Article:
Exploring the possibilities of large-scale additive manufacture for design and architecture applications

This six-month research project looks into the advantages of our newly acquired large-scale 3D-Printer Weber DX 025 with a build volume of 1600 × 1200 × 1300 mm³.

Prof. Dr. Manuel Kretzer

01.04.23 – 31.09.23

Hans Weber Maschinenfabrik GmbH

The machine works on a process called Fused Granular Fabrication (FGF), which uses granules or pellets as opposed to Fused Deposition Modeling (FDM), in which a plastic wire (filament) wound on a spool is melted by the printer and applied layer by layer. In FDM printing, the force that can be applied to the filament, or the speed at which the filament is melted, is limited. Printing larger objects can thus quickly take several days or even weeks. Pellet extruders allow a much higher output of material and therefore a massively shorter printing time, which is why they are predestined for printing large objects. Other advantages over filament include material costs that are up to ten times cheaper (approx. 3€/kg pellets vs. approx. 30€/kg filament) and the ability to continuously process material. With FDM printing, the spool has to be changed regularly, and granules can be fed endlessly from large bags. Granules are also easier to transport and store, and there is no risk of the filament breaking during printing.

In addition to the above-mentioned practical advantages of the technology, the flexibility and versatility of the machine are interesting. Nozzles with different diameters not only allow for different printing speeds (a 8 mm nozzle prints up to 8 times faster than a 1 mm nozzle), but also result in a completely new aesthetic since layers remain more than visible. For the field of architecture and construction, the 1:1 printing of mechanical components or facade elements is certainly exciting. Here, not only can a variety of structural properties be printed directly into the components, such as the material being reinforced or applied only where forces also flow, which increases material efficiency, but also new, complex form languages and appearances can be realized.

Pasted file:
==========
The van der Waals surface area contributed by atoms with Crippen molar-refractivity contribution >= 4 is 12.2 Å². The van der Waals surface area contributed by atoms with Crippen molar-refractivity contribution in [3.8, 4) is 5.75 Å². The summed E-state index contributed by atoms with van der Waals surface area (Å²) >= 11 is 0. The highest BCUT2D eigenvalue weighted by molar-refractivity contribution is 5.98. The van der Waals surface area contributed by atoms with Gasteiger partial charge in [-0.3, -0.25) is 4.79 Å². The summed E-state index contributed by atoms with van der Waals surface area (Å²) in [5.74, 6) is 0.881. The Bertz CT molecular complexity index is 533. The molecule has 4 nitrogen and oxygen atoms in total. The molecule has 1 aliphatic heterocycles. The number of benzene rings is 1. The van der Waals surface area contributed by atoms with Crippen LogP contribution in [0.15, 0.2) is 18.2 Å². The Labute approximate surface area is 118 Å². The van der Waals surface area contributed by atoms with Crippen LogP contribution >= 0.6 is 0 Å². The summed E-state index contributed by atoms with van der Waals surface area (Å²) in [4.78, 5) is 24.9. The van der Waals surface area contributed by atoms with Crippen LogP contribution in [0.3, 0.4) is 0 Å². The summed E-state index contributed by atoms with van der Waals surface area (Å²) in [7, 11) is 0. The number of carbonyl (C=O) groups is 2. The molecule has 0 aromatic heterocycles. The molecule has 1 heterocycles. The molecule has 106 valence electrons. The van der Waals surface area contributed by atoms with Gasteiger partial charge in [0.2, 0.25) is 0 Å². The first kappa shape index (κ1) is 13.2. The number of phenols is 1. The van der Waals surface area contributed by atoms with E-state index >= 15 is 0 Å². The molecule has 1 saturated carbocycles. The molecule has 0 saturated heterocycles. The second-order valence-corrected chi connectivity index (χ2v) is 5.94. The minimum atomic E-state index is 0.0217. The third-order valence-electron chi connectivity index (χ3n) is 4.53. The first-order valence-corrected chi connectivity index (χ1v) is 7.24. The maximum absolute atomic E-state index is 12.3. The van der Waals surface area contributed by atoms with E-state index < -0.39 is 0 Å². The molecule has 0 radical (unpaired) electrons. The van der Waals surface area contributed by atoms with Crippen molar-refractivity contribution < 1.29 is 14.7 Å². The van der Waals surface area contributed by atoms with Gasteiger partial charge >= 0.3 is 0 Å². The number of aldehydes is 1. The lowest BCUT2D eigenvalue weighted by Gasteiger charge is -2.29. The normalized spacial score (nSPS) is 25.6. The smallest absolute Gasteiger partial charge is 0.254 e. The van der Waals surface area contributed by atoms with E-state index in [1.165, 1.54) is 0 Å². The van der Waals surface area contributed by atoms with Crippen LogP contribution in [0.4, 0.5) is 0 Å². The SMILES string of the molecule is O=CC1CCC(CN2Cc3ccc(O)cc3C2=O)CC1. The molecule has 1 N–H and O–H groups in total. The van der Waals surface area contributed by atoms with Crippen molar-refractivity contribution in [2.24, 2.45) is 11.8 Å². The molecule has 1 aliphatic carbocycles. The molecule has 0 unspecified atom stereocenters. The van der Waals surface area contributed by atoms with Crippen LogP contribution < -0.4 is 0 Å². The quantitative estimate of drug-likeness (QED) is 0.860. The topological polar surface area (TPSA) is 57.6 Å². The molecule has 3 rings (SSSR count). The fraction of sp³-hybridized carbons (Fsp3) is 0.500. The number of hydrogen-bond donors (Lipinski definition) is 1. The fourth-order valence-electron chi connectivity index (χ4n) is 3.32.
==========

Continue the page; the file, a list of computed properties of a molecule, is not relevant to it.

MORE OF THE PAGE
The research project is roughly divided into three phases and will result in a collection of physical artefacts. Parallel to the exploration of the technological possibilities of the machine, various materials are to be tested and investigated. Based on the knowledge gained during the research semester, future research projects as well as concepts for the integration of the machine into teaching at the Department of Design are to be developed.

ELISAVA – Barcelona School of Design and Engineering

Carlos Sáez Comet

Privacy Settings
We use cookies to enhance your experience while using our website. If you are using our Services via a browser you can restrict, block or remove cookies through your web browser settings. We also use content and scripts from third parties that may use tracking technologies. You can selectively provide your consent below to allow such third party embeds. For complete information about the cookies we use, data we collect and how we process them, please check our Privacy Policy
Consent to display content from Youtube
Consent to display content from Vimeo
Google Maps
Consent to display content from Google